my other option was using aluminium tape
Hi temp silicone would probably be best, hopefully the gap isn't too large. If it is large, them high temp spray foam gap sealer.

Oil in your HVAC duct is an odd one though.
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thatsnazzyiphoneguy wrote: we have commercial metal duct work thats leaking a bit of oil. It does get cleaned twice a year.

its prob not the most pernament solution but i just want to stop it for now. surface has been degreased and cleaned.

i was wondering what the best type of caulking, silicone or something else to use . iits leaking between two large pieces of duct work (the joint).

my other option was using aluminium tape
Why is there oil in the duct work?

If something must be done, Aluminum tape is a very good choice as it can easily be removed and reinstalled. Mastic is forever and sealant will absorb the oil and peel off.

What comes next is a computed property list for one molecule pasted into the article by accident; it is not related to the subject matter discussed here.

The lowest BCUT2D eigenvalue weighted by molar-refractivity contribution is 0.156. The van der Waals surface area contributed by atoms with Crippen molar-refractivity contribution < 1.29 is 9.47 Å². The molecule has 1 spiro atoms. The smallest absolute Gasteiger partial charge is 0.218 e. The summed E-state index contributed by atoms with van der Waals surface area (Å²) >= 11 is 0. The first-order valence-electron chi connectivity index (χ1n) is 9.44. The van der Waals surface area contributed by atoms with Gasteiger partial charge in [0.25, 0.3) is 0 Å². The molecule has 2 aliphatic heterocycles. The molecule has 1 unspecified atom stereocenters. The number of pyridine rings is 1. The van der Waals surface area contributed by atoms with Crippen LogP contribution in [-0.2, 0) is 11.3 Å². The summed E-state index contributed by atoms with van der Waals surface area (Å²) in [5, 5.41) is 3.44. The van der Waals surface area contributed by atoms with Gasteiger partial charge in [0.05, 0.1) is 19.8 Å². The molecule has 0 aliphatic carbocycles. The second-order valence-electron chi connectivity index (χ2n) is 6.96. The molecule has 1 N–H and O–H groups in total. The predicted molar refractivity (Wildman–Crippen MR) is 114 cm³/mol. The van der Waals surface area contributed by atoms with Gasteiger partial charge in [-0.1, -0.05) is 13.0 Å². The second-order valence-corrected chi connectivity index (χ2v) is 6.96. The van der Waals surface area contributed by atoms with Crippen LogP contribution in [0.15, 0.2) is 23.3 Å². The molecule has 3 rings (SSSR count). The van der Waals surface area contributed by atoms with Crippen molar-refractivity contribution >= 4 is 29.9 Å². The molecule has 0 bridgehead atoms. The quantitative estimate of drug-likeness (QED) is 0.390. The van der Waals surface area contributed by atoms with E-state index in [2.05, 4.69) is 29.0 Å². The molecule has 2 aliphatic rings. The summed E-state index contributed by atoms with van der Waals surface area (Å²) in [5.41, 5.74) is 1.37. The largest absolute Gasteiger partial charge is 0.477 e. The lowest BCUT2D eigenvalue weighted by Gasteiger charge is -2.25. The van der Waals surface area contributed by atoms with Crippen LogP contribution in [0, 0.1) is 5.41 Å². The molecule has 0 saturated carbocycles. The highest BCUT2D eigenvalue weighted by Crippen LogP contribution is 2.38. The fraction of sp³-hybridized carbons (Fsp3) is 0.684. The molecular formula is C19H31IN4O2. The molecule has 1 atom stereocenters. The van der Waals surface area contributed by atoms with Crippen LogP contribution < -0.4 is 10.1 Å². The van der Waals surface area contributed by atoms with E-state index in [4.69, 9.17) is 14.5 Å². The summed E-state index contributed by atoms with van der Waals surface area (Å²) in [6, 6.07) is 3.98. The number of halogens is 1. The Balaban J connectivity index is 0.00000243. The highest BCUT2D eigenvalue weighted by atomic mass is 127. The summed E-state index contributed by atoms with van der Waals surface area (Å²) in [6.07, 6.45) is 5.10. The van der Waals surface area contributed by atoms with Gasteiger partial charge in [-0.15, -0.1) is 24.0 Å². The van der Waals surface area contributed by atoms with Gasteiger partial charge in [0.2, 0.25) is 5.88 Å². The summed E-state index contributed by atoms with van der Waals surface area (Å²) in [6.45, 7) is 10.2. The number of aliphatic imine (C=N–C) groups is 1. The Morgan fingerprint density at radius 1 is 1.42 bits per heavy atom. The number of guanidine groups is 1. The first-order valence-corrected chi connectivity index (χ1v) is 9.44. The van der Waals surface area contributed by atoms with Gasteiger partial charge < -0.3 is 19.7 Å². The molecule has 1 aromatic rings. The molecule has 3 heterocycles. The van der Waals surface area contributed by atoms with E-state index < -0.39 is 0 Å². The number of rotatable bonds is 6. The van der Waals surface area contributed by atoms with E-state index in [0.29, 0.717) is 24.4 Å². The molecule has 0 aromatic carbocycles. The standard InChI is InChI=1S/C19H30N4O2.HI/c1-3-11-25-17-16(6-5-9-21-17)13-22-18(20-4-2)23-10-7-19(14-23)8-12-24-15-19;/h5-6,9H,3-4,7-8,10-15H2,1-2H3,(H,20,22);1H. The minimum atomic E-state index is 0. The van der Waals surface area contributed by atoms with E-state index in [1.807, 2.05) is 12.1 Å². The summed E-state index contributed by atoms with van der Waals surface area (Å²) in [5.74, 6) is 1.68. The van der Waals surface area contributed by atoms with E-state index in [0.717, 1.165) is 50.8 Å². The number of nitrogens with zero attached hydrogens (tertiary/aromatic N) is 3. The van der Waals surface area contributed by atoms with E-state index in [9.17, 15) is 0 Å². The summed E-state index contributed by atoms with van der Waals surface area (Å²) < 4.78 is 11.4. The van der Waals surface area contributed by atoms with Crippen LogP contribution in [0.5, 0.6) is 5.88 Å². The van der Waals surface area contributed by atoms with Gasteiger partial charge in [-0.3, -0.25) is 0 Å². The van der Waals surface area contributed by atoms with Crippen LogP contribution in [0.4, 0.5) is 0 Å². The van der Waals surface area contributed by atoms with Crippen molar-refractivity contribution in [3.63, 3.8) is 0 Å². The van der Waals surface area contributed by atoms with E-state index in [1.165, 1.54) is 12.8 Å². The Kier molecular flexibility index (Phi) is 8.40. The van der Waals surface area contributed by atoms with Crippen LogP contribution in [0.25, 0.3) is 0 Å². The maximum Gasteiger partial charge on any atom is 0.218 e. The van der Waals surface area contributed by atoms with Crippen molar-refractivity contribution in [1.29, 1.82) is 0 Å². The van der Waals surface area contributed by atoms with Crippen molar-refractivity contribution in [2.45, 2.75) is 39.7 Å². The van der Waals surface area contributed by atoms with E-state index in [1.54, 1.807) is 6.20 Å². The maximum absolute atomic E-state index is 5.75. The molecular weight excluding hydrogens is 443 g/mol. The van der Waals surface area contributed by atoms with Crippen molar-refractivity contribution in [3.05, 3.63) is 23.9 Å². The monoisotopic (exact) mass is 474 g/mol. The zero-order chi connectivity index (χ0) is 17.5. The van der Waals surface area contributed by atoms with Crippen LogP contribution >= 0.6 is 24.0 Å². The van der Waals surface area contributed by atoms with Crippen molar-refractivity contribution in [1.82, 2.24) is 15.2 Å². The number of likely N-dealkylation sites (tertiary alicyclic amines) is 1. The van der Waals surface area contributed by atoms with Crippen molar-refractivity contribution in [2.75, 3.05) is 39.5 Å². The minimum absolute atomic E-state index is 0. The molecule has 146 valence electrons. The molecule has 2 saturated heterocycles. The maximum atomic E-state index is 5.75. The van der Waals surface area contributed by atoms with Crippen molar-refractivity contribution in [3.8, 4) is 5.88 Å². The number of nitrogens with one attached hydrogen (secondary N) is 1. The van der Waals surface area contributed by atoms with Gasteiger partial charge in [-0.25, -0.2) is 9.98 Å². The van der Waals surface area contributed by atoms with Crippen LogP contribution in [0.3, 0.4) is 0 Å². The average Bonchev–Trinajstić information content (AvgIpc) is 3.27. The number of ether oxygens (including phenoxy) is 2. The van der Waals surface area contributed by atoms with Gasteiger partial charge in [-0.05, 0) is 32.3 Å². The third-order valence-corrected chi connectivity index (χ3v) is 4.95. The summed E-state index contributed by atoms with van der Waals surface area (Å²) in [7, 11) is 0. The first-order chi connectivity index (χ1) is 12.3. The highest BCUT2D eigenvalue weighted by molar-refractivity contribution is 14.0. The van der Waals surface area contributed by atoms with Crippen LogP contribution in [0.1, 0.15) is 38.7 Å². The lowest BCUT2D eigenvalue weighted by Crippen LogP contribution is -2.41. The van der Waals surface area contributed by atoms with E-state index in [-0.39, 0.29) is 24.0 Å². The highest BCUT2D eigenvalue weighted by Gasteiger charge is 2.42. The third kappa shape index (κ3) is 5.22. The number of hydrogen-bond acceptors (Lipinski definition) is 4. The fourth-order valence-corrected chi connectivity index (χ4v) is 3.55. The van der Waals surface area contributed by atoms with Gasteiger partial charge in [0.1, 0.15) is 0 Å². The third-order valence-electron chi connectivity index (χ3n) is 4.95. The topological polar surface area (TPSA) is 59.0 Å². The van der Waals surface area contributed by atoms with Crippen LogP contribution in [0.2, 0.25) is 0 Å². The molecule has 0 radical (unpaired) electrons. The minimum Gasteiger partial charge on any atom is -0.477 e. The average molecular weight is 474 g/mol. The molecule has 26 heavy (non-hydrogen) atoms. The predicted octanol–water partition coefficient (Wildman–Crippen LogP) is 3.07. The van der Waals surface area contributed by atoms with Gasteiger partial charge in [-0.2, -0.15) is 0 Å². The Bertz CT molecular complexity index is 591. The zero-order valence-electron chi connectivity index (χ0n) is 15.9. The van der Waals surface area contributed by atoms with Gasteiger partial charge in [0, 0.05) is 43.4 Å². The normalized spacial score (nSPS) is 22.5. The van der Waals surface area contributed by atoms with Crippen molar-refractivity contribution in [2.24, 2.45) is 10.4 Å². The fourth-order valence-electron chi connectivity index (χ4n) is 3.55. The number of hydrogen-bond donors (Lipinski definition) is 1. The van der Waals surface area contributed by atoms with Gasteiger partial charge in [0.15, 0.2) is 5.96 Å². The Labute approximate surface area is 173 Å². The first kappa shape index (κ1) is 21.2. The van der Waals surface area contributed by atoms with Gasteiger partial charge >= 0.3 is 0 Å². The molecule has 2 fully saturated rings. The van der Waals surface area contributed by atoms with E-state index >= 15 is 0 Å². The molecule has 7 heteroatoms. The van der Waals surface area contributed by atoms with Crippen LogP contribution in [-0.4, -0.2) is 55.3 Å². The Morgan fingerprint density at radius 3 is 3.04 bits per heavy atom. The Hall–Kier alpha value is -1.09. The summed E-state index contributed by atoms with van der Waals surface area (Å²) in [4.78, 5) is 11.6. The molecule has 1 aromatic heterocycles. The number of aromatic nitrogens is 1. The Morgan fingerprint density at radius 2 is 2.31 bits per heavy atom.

[OP]
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TomLafinsky wrote:
Go with the one with the highest temp rating. After all, you said it was a temporary solution. Tremco is probably the highest quality among those three.
engineered wrote: Hi temp silicone would probably be best, hopefully the gap isn't too large. If it is large, them high temp spray foam gap sealer.

Oil in your HVAC duct is an odd one though.
Pete_Coach wrote: Why is there oil in the duct work?

If something must be done, Aluminum tape is a very good choice as it can easily be removed and reinstalled. Mastic is forever and sealant will absorb the oil and peel off.
thanks guys!

one of my family members has a diner and the duct work is 16 guage steel for a exhuast hood. hence oil leaking...well grease. was installed in the 80s and i guess wasnt properly sealed or something since then.